Accelerated passage should be utterly alien to the House. Sadly, it is becoming far too familiar to the House. It should be alien because it is the role of a legislative Assembly to sift, test and interrogate legislation. Accelerated passage strips out all that; it removes the critical Committee Stage, during which matters can be sifted, tested and interrogated, and it takes the shortcut of simply legislating on the back of Second Stage and further debates. That should be alien to a legislative Assembly. It should be particularly alien to a legislative Assembly in which you have an all-party Executive because, without an Opposition, there is no other opportunity to interrogate the issues.
Therefore, the drift, step by step, whereby the Assembly is always finding excuses to dispense with normal procedures when matters such as this are raised, is alarming. There is not much point in Members saying that they are uncomfortable with this and offering various platitudes such as, "We do not like doing it" or "It is not the way that we would do business but we are going to do it". It is either right or wrong. Further to this, the point has been made that we had 31 years to do it, but no one bothered. Since January, there has been an opportunity to do it, but it was not done.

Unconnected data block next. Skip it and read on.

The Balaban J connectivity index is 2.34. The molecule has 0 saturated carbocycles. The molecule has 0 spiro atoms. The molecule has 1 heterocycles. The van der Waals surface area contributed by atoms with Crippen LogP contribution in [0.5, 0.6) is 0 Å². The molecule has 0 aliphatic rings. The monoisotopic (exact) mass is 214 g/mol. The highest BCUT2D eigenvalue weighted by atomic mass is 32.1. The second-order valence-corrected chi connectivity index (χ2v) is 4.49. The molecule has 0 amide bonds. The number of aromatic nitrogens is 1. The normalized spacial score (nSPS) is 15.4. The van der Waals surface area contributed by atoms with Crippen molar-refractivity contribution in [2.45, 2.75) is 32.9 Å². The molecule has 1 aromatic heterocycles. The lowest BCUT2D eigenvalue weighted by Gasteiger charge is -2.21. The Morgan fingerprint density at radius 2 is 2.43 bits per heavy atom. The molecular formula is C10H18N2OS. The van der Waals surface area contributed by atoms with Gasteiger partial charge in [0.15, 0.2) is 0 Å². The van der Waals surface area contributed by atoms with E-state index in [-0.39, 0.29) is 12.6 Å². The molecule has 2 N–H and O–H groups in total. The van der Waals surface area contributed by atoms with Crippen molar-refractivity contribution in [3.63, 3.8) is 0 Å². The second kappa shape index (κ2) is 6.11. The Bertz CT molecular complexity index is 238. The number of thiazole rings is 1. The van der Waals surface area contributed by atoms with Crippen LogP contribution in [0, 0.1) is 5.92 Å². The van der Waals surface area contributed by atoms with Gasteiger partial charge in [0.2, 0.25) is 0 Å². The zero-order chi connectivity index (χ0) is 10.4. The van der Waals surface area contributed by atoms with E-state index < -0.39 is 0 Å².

Over two months ago, on 23 September, the Minister went to the Infrastructure Committee about this issue, and, over two months later, we are here. Two months, which could have been spent on scrutiny in the Committee had the Bill been brought to the House then, were wasted. Who was running down the clock to get to December and say, "Oh, poor us. We must have accelerated passage"?
We could have had the Bill much earlier in the year, and I protest, most vigorously, at the erosion of the powers of the House and at the easy option of accelerated passage being taken. It is not good enough. It should not be the easy passage that it is. I, for one, want to record my dissent from the slippage into repeated accelerated passage.